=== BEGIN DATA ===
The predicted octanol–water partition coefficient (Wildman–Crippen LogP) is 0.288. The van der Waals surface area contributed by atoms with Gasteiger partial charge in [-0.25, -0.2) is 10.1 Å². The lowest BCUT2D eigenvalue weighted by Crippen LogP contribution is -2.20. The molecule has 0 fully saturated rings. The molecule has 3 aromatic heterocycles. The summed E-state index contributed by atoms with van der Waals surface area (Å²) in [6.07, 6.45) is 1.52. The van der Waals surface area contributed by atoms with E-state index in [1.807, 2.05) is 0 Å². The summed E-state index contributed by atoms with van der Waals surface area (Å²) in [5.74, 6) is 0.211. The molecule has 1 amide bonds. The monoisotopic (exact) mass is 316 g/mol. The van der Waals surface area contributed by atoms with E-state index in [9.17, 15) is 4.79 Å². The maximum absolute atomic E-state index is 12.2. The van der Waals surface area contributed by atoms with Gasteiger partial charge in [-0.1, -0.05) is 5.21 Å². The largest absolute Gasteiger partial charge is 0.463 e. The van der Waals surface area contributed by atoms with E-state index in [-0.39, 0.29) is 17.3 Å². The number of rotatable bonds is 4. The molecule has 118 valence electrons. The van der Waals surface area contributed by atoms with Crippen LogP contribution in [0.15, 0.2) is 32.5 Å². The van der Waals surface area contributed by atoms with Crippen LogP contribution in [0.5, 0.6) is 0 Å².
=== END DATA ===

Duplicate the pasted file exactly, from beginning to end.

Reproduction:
The predicted octanol–water partition coefficient (Wildman–Crippen LogP) is 0.288. The van der Waals surface area contributed by atoms with Gasteiger partial charge in [-0.25, -0.2) is 10.1 Å². The lowest BCUT2D eigenvalue weighted by Crippen LogP contribution is -2.20. The molecule has 0 fully saturated rings. The molecule has 3 aromatic heterocycles. The summed E-state index contributed by atoms with van der Waals surface area (Å²) in [6.07, 6.45) is 1.52. The van der Waals surface area contributed by atoms with E-state index in [1.807, 2.05) is 0 Å². The summed E-state index contributed by atoms with van der Waals surface area (Å²) in [5.74, 6) is 0.211. The molecule has 1 amide bonds. The monoisotopic (exact) mass is 316 g/mol. The van der Waals surface area contributed by atoms with E-state index in [9.17, 15) is 4.79 Å². The maximum absolute atomic E-state index is 12.2. The van der Waals surface area contributed by atoms with Gasteiger partial charge in [-0.1, -0.05) is 5.21 Å². The largest absolute Gasteiger partial charge is 0.463 e. The van der Waals surface area contributed by atoms with E-state index in [-0.39, 0.29) is 17.3 Å². The number of rotatable bonds is 4. The molecule has 118 valence electrons. The van der Waals surface area contributed by atoms with Crippen LogP contribution in [0.15, 0.2) is 32.5 Å². The van der Waals surface area contributed by atoms with Crippen LogP contribution in [0.5, 0.6) is 0 Å².